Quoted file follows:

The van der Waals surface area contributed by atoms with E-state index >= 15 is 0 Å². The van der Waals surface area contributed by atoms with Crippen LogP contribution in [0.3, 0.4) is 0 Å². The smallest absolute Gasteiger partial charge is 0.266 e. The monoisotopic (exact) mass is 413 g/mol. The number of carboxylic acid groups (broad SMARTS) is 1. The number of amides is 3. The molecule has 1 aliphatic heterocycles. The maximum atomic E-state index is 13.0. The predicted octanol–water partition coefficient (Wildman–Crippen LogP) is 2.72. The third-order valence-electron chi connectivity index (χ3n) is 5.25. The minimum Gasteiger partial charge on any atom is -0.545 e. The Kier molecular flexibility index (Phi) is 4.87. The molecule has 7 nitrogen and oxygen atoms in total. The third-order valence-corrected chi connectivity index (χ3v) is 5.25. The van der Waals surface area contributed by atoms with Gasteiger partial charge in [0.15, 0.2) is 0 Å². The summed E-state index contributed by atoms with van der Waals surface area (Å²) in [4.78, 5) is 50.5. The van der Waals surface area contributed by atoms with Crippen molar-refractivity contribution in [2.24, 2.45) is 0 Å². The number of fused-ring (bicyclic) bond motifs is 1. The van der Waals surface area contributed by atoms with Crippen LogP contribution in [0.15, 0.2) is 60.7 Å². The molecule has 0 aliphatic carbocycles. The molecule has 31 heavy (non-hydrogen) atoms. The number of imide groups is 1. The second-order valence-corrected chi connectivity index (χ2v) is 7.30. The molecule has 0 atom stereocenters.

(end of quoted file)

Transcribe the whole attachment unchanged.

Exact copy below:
The van der Waals surface area contributed by atoms with E-state index >= 15 is 0 Å². The van der Waals surface area contributed by atoms with Crippen LogP contribution in [0.3, 0.4) is 0 Å². The smallest absolute Gasteiger partial charge is 0.266 e. The monoisotopic (exact) mass is 413 g/mol. The number of carboxylic acid groups (broad SMARTS) is 1. The number of amides is 3. The molecule has 1 aliphatic heterocycles. The maximum atomic E-state index is 13.0. The predicted octanol–water partition coefficient (Wildman–Crippen LogP) is 2.72. The third-order valence-electron chi connectivity index (χ3n) is 5.25. The minimum Gasteiger partial charge on any atom is -0.545 e. The Kier molecular flexibility index (Phi) is 4.87. The molecule has 7 nitrogen and oxygen atoms in total. The third-order valence-corrected chi connectivity index (χ3v) is 5.25. The van der Waals surface area contributed by atoms with Gasteiger partial charge in [0.15, 0.2) is 0 Å². The summed E-state index contributed by atoms with van der Waals surface area (Å²) in [4.78, 5) is 50.5. The van der Waals surface area contributed by atoms with Crippen molar-refractivity contribution in [2.24, 2.45) is 0 Å². The number of fused-ring (bicyclic) bond motifs is 1. The van der Waals surface area contributed by atoms with Crippen LogP contribution in [0.15, 0.2) is 60.7 Å². The molecule has 0 aliphatic carbocycles. The molecule has 31 heavy (non-hydrogen) atoms. The number of imide groups is 1. The second-order valence-corrected chi connectivity index (χ2v) is 7.30. The molecule has 0 atom stereocenters.